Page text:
This kid had been so sick over a year was healthy. A few more days went by he was tired & moody. This kid was always happy. Never a behavior problem in any way. I asked if he wanted pasta or chicken nuggets for lunch. At that age he only accepted one of those 2 options for lunch! He said pasta. I Made it, put in front of him, he got this frustrated angry look I’d never seen before ,started to cry deeply yelled “i said nuggets” He didn’t say “nuggets”!! But being my boy NEVER acted like this i made him nuggests placed in front of him. He said “i want pasta” ! Pushed nuggets. I didn’t know what was going on. He didn’t eat lunch. Fell asleep til after dinner. I checked temp. His oxygen levels. Were all fine. I planned on taking him to Dr next day if he was still not himself. He was fine day prior. He woke up right around dinner time. I heard him get out of his bed. But his little foot steps stopped right out side his bedroom door in hallway & heard his lil body slump to wood hall floor. I ran to him saw him sitting outside bedroom door in fetal position sobbing. He looked up at me said through sobs “Mama i don’t want to be alive”. I had never been so scared in my life. It was bone chilling. He was in such despair he couldn’t walk!!! This is a kid whose resting face was a smile wanted to “not live”! He is naturally happiest kid I’d ever seen. I picked him up called his doctor’s who know him very well. Told them exactly what happened what he had been like since he woke up. Dr told me with very serious tone…“stop the singular immediately!!!” I did. He was back to himself when he woke up next day. I watched him like hawk. He was fine. We struggled w/the asthma for yrs after. Much of it was very scary. Many hospital visits before he out grew. But nothing scarier than a medication that turned the sweetest, most confident, out going, happy little 5 yr old into a shocking depressed child over night. It was surreal to hear such a young child say he did not want to live! He is now 20 i can promise it was not lasting effect. It stopped with stopping medication. But if he had started montelukast as a teen i am not so sure it would have been such an obvious change to a parent. So intensely obvious. I think about that ALOT. He was not a depressed teen but he was still a teen. And a boy. Not most forthcoming. At that age ask how school was, answer is “good” no inflection. Had to drag out more details. I would like to think i would know. But would it have been too late when i was did? It still chills me to my core brings tears to my eyes to remember that day. I am sick to my stomach weiting this. But i had seen singular be a miracle drug for tons of kids who suffered w/severe asthma. Dr told me he can NEVER take it. He & myself know to list the reaction he had to singular for every dr rest of his life incase they ever suggest a drug for anything that has simular risky side effect. Is scary. Asthma was scary. But that reaction was scarier! That is saying ALOT because his struggle w/asthma was terrifying. But that reaction to that drug was more terrifying.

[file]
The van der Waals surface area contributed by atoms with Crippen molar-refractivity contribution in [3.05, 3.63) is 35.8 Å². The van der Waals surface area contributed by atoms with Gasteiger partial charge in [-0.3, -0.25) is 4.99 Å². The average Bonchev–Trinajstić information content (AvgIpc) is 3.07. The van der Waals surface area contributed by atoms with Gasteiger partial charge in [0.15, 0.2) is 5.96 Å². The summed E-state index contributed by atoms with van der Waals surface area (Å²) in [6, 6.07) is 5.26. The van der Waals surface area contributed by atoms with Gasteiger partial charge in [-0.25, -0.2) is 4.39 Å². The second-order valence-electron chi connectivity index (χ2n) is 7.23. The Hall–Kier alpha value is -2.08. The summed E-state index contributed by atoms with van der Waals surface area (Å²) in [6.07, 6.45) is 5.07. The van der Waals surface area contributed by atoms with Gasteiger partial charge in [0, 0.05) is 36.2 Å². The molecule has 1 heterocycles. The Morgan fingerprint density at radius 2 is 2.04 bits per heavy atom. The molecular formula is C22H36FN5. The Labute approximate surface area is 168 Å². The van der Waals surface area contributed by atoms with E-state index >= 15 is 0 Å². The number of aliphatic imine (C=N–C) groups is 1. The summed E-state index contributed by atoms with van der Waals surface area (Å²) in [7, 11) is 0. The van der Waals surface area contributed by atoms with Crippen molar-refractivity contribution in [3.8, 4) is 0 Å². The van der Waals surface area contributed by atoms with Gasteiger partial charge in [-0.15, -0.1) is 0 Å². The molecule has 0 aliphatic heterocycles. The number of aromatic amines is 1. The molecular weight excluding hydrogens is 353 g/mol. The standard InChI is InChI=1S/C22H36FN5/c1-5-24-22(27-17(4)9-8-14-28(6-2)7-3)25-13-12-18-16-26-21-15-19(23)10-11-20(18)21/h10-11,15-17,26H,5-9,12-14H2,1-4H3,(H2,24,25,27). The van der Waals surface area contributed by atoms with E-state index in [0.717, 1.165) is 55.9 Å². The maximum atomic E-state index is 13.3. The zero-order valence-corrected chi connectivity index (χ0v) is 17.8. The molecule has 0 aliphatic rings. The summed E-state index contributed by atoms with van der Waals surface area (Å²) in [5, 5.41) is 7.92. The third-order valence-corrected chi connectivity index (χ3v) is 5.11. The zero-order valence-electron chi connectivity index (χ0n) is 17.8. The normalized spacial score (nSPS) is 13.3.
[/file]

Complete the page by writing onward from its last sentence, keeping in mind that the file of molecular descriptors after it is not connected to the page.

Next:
Thank you for this feedback on this 6-year-old thread. I have been taking generic montelukast (among other meds) steadily all this time. I honestly haven’t been able to notice any effect of taking it, good or bad. I’ve asked my doctor about that, and he still seems to think I ought to continue taking it.

For a few years I was also huffing twice daily on an inhaler called Dulera combining two drugs: one long-acting bronchodilator, and a corticosteroid. It worked well. And then suddenly the manufacturer tripled the already-exorbitant cost, and when I next refilled it, without warning, put me into the Medicare Part D donut hole, and I had to pay $600 (and that was just my co-pay share).

I am now using a twice-daily single-drug (corticosteroid) inhaler called Alvesco that is merely expensive, not exorbitantly so. It seems to work fairly well to keep the wheezing fairly under control. My co-pay comes to $30 per month. I still also take montelukast (although I still have no idea what it’s doing for me), which is dirt cheap.